Air Force One is the callsign of any United States Air Force aircraft carrying the President of the United States. The Air Force operates two VC-25A aircraft, tail numbers 28000 and SAM 29000, for this primary purpose. They are custom-configured versions of the civilian Boeing 747-2G4B. Before 28000 and 29000 entered service in 1990, two Boeing 707-320B-type aircraft, tail numbers 26000 and 27000, had been operated as Air Force One starting in 1958.
Air Force One
The custom modifications include interior reconfiguration for presidential duties: sleeping quarters, office areas, two kitchens, a medical operating table and pharmacy, communications systems, telephones and television sets, even workout rooms. There is also space for the president's family, staff and news media. The plane can also be operated as a military command center in the event of an incident such as a nuclear attack. Operational modifications include in-flight refueling capability and anti-aircraft missile countermeasures.
Air Force One flights are handled as military operations with all flights managed by the Presidential Airlift Group of the Air Mobility Command's 89th Airlift Wing at Andrews AFB in Maryland. The President often flies a U.S. Marine Corps helicopter, callsign Marine One, between the Andrews AFB and the White House. Similarly, Army aircraft carrying the President bear the callsign Army One, and Navy aircraft are called Navy One. A civilian plane carrying the President gets the callsign Executive One, and a plane carrying a member of the first family will be called Executive One Foxtrot.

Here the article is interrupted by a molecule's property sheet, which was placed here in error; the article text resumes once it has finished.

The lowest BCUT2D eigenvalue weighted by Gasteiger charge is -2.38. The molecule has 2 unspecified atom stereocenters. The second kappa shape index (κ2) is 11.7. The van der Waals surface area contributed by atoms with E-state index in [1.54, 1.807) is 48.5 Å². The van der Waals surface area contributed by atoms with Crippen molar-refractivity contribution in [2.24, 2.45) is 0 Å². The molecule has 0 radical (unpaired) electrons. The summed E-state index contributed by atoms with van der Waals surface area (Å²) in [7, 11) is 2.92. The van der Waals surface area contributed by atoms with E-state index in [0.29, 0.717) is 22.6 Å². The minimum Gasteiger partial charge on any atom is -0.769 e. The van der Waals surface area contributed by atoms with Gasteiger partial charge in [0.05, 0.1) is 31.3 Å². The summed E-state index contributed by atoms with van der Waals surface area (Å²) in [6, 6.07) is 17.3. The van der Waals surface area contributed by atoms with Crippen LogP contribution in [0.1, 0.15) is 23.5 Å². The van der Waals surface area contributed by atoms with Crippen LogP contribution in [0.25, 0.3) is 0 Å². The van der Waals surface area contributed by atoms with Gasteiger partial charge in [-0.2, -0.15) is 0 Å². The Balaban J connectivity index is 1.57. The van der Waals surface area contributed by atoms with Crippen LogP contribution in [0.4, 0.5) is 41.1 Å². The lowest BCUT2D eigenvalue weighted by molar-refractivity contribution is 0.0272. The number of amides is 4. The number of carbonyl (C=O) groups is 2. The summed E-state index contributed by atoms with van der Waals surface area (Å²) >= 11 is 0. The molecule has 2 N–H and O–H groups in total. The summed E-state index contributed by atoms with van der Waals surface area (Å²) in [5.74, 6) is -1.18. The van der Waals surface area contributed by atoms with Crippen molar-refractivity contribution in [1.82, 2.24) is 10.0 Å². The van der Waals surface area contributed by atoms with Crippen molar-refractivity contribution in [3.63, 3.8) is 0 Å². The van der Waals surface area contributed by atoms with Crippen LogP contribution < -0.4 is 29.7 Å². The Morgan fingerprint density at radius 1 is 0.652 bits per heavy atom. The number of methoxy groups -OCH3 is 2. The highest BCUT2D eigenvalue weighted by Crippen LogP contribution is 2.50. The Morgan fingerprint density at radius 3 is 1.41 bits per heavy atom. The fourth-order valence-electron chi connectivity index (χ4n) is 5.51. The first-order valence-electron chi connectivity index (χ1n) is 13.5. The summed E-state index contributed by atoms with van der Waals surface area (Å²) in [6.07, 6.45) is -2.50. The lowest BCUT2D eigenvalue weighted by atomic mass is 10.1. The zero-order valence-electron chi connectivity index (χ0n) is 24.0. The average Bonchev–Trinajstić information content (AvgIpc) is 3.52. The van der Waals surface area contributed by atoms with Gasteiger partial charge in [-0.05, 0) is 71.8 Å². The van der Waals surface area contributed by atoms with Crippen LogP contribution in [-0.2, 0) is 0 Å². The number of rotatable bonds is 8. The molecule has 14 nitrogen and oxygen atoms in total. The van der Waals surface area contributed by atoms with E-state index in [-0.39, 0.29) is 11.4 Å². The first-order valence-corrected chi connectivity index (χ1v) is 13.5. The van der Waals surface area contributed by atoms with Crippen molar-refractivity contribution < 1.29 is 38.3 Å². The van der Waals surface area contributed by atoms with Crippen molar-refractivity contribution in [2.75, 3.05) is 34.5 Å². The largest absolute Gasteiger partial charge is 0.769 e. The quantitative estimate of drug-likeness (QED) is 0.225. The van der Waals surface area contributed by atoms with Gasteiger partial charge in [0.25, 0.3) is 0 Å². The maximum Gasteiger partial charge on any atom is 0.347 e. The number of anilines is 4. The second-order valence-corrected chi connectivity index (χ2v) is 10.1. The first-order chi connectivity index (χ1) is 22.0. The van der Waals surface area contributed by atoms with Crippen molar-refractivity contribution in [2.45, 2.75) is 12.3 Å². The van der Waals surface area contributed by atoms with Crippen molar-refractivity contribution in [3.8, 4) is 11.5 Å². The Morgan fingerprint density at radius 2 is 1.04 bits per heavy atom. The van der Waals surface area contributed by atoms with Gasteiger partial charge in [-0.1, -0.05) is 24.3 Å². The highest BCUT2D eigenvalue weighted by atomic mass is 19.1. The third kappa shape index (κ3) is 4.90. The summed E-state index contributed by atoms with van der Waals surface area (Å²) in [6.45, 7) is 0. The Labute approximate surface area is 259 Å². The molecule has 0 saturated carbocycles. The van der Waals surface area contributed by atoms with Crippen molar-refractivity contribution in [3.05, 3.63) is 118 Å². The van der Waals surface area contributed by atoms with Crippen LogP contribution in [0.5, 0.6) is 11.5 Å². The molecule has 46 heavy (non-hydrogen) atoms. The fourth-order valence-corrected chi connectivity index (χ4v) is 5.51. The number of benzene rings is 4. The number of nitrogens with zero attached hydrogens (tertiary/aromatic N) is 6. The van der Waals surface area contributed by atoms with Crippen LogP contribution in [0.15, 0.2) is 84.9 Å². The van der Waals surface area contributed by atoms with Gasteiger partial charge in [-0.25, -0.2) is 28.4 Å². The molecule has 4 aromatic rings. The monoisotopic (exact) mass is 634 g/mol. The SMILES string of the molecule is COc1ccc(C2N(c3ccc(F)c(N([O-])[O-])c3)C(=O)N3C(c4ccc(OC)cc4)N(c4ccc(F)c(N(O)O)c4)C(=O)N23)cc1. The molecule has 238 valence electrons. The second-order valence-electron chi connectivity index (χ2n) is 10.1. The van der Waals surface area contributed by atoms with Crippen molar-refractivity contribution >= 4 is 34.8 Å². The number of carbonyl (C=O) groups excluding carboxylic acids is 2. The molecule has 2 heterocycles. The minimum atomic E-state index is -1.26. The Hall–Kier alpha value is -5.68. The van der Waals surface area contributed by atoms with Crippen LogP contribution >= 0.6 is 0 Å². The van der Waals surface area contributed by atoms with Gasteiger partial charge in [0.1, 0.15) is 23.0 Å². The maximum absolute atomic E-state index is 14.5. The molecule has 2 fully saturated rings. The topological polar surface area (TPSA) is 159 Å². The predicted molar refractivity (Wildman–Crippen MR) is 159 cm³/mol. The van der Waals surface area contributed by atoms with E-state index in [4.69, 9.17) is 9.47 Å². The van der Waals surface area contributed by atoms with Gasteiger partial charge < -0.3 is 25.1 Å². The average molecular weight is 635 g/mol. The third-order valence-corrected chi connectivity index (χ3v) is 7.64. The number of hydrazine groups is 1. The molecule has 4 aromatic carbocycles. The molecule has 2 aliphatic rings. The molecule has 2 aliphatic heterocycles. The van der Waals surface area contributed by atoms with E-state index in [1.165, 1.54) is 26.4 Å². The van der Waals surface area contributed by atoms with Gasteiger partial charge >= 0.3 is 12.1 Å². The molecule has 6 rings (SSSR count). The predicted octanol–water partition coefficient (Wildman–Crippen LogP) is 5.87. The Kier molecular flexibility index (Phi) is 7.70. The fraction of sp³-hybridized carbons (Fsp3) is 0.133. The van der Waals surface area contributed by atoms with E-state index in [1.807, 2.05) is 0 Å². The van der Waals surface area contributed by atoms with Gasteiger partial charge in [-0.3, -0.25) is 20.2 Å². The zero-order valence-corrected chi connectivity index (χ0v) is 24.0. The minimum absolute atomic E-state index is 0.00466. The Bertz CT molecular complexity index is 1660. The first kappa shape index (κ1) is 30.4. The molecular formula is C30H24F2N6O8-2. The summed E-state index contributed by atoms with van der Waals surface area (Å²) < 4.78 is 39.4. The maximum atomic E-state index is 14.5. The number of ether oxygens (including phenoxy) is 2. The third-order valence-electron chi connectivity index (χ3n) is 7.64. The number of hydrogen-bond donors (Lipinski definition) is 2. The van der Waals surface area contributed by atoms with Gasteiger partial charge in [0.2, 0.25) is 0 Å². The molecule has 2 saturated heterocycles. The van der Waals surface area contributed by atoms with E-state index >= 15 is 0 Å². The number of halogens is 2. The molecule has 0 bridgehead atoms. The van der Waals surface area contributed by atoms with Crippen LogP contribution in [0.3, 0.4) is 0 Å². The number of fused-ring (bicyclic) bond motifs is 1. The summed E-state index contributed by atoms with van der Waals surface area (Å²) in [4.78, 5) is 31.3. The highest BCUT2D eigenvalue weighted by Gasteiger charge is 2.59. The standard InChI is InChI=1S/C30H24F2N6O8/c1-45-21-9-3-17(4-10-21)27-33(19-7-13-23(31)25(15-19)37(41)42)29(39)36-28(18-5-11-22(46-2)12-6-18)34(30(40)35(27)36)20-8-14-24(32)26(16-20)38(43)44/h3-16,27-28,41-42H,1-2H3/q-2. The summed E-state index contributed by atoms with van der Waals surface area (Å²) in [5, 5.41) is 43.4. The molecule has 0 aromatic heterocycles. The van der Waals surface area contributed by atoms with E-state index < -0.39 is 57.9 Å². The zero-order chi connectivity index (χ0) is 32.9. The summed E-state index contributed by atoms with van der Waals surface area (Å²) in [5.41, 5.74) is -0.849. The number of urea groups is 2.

The callsigns were established for security purposes during the Dwight D. Eisenhower administration, after a commercial flight with the same callsign as a flight the President was on coincidentally entered the same airspace.
Both planes are only designated Air Force One while the President is onboard. In 1974, when Richard M. Nixon resigned the presidency and departed from Andrews AFB on Air Force One, it was arranged that the plane's callsign would switch from Air Force One to its SAM designation the moment Gerald Ford took the oath of office.
Lyndon Johnson being sworn in aboard Air Force One, by Judge Sarah T. Hughes following the assassination of John F. Kennedy
From its inception Air Force One has become a symbol of Presidential power and prestige, carrying the president on several diplomatic missions. It has also played a role in history. On November 22, 1963 SAM 26000 carried President John F. Kennedy to Dallas, Texas where he was assassinated. It was on the plane that Vice President Lyndon B. Johnson took the oath of office, and the plane carried Kennedy's remains back to Washington. SAM 26000 also carried president Nixon on his historic trip to mainland China.